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Cytotechnology

, Volume 68, Issue 6, pp 2677–2686 | Cite as

Multiplacenta derived stem cell/cytokine treatment increases survival time in a mouse model with radiation-induced bone marrow damage

  • Jun Li
  • Yunfang Wei
  • Lei Yan
  • Rui Wang
  • Ying Zhang
  • Yingzhen Su
  • Zhaoyu Yang
  • Min Hu
  • Rui Qi
  • Hongbo Tan
  • Qiong Wu
  • Xudong Yin
  • Xinghua PanEmail author
Original Article

Abstract

Nuclear Warfare and nuclear leakage can result in a large number of patients with radiation-induced bone marrow damage. Based on the fact that hematopoietic stem cells and hematopoietic growth factors are characterized as a novel strategy for therapy, the aim of this study was to explore a safe and routine stem cell/cytokine therapeutic strategy. Allogeneic multiplacenta derived hematopoietic and mesenchymal stem cells/cytokines were intraperitoneally injected into a moderate dose of total body irradiation-induced mouse bone marrow damage model a single time. Then, the mouse posttransplantation survival time, peripheral blood hemoglobin count, bone marrow architecture, and donor cell engraftment were assessed. Each mouse that received placenta-derived stem cells exhibited positive donor hematopoietic and mesenchymal stem cell engraftment both in the bone marrow and peripheral blood after transplantation. The peripheral blood hemoglobin count and survival time were greater in the group with the combined treatment of multiplacenta-derived stem cells and cytokines, compared with model-only controls (both P < 0.001). The blood smear mesenchymal/hematopoietic stem cell count was significantly higher in the combined treatment group than in the mice treated only with placenta-derived cells (28.08 ± 5.824 vs. 20.40 ± 5.989, P < 0.001; 7.74 ± 2.153 vs. 4.23 ± 1.608, P < 0.001, respectively). However, there was no marked change on the bone marrow pathology of any of the experimental mice after the transplantation. These results indicate that for radiation-induced bone marrow damage treatment, multiplacenta-derived stem cells and cytokines can increase the life span of model mice and delay but not abrogate the disease progression. Intraperitoneally transplanted stem cells can survive and engraft into the host body through the blood circulation. Improvement of peripheral blood hemoglobin levels, but not the bone marrow architecture response, probably explains the increase in survival time observed in this study.

Keywords

Placenta Stem cell Cytokine Radiation-induced bone marrow damage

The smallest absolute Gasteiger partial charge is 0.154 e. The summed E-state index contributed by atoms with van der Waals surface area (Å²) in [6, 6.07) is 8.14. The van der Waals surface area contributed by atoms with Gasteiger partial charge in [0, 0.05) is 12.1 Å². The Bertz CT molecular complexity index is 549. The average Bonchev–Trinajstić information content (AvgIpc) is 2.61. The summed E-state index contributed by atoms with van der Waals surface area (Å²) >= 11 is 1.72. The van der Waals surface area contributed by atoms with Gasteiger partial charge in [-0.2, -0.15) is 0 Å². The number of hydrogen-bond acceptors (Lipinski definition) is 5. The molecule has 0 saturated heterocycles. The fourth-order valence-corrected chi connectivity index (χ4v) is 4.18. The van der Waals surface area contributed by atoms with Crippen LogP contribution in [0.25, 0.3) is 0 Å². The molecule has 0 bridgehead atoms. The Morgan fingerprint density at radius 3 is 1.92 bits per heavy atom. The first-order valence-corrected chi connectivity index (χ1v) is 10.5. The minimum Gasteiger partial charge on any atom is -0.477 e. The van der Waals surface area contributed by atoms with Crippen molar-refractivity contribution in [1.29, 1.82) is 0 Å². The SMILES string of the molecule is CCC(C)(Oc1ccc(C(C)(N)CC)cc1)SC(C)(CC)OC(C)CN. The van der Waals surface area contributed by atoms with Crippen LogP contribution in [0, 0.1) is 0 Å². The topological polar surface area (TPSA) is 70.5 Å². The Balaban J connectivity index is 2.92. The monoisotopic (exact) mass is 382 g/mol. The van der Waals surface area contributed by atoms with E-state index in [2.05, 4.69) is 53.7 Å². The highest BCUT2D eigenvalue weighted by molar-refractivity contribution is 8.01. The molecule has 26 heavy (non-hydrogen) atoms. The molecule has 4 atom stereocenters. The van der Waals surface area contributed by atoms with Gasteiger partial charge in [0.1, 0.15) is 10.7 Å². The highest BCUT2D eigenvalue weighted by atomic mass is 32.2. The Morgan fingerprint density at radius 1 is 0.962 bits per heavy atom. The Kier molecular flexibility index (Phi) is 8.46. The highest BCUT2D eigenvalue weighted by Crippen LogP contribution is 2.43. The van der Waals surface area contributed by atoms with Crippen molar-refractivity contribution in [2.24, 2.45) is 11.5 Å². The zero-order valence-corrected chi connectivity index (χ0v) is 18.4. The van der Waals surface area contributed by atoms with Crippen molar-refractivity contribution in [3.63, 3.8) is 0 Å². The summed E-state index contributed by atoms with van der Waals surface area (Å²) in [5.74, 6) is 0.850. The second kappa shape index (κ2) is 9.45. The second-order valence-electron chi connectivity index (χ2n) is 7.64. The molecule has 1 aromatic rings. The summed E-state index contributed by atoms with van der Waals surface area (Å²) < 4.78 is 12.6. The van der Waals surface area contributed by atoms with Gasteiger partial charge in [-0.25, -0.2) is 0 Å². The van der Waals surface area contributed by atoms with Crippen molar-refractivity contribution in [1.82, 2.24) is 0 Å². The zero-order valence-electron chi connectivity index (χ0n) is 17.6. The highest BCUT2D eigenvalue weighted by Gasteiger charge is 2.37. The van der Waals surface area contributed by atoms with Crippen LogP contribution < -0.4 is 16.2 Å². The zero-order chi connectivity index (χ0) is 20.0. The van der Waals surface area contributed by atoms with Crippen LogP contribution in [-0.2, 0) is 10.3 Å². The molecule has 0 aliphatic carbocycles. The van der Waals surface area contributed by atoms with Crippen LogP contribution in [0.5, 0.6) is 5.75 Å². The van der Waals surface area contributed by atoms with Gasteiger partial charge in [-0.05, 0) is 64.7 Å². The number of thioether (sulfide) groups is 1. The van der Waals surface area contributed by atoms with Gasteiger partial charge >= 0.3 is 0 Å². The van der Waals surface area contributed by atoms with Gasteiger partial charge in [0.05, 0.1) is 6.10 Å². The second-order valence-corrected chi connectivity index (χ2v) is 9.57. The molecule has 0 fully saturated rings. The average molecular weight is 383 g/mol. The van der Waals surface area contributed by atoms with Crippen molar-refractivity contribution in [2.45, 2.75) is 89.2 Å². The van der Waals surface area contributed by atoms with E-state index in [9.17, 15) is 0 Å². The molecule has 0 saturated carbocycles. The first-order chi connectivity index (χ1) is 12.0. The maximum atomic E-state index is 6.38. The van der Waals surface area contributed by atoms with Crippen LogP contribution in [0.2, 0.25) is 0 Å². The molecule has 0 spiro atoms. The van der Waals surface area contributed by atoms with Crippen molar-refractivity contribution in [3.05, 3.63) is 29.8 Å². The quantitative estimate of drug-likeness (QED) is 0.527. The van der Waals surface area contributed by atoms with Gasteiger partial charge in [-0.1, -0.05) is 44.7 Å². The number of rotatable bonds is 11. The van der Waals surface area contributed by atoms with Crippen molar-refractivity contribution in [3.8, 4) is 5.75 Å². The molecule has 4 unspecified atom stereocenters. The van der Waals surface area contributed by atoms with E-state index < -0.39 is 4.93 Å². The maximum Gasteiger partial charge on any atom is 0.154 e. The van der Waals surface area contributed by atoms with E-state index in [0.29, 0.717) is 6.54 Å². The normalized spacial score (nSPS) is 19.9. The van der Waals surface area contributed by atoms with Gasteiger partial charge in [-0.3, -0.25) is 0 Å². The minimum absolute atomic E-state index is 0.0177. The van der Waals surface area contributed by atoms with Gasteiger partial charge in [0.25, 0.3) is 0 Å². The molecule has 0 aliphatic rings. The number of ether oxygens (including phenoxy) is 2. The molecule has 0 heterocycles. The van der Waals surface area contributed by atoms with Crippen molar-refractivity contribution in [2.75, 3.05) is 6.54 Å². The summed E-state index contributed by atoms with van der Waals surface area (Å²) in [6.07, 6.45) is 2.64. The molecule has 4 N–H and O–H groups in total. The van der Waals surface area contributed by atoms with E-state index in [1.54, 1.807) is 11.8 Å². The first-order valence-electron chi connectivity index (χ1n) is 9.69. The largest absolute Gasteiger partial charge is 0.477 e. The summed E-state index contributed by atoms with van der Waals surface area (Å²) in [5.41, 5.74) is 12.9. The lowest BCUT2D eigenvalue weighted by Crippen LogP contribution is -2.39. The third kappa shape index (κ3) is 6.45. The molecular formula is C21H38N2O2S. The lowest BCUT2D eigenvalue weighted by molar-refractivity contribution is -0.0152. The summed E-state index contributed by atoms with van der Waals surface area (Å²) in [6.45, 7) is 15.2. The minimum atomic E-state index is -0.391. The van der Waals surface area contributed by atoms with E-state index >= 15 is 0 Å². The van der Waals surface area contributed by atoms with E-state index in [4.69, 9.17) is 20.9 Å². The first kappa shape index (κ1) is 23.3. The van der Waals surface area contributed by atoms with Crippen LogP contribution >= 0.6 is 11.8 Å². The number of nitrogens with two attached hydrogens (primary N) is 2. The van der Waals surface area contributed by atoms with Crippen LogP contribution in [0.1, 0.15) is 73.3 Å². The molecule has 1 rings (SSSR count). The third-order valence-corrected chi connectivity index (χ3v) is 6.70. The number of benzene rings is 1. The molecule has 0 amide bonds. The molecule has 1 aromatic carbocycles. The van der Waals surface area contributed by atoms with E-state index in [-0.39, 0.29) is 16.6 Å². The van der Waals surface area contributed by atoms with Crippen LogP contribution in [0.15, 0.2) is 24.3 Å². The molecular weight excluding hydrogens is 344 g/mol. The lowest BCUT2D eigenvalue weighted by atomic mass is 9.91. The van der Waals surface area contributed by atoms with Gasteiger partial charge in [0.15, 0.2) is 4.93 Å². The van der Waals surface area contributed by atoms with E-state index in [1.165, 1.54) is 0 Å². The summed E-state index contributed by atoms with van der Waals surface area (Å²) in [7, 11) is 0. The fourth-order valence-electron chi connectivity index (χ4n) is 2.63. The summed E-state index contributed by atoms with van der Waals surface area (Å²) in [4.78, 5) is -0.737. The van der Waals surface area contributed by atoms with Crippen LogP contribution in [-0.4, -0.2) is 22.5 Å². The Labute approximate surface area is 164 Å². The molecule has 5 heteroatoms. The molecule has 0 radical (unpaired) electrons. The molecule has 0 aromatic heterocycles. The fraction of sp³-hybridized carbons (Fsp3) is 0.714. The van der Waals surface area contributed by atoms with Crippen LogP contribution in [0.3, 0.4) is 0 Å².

Notes

Acknowledgments

This work was supported by grants from the National Science and Technology Supporting Plan (2014B101B01-5), National Key Basic Research Project (2012CB58100-6), Applied Basic Research Project of Yunnan Provincial Science and Technology Department (2011FZ322, 2011FB087, 2013FZ097), and 2012 year Undergraduate Student Innovation & Carve Out training program granting project of Yunnan Province. We thank the staff of the State Local Joint Engineering Laboratory of Stem Cell and Immunocyte Biomedical Technology, Kunming General Hospital of Chengdu Military Command for their valuable technical assistance.

Compliance with ethical standards

Conflict of interest

The authors declare that they have no competing interests.

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Copyright information

© Springer Science+Business Media Dordrecht 2016

Authors and Affiliations

  • Jun Li
    • 1
    • 2
  • Yunfang Wei
    • 1
  • Lei Yan
    • 3
  • Rui Wang
    • 1
  • Ying Zhang
    • 1
  • Yingzhen Su
    • 1
  • Zhaoyu Yang
    • 1
  • Min Hu
    • 4
  • Rui Qi
    • 1
  • Hongbo Tan
    • 5
  • Qiong Wu
    • 6
  • Xudong Yin
    • 7
  • Xinghua Pan
    • 2
    Email author
  1. 1.Medical School of Kunming UniversityKunmingChina
  2. 2.State Local Joint Engineering Laboratory of Stem Cell and Immunocyte Biomedical TechnologyKunming General Hospital of Chengdu Military CommandKunmingChina
  3. 3.Anesthesiology DepartmentPeople’s Hospital of Xinjiang Uygur Autonomous RegionUrumqiChina
  4. 4.Research Center for Molecular MedicineKunming UniversityKunmingChina
  5. 5.Orthopedics DepartmentKunming General Hospital of Chengdu Military CommandKunmingChina
  6. 6.Department of Chemical Science and TechnologyKunming UniversityKunmingChina
  7. 7.Department of Life Science and TechnologyKunming UniversityKunmingChina

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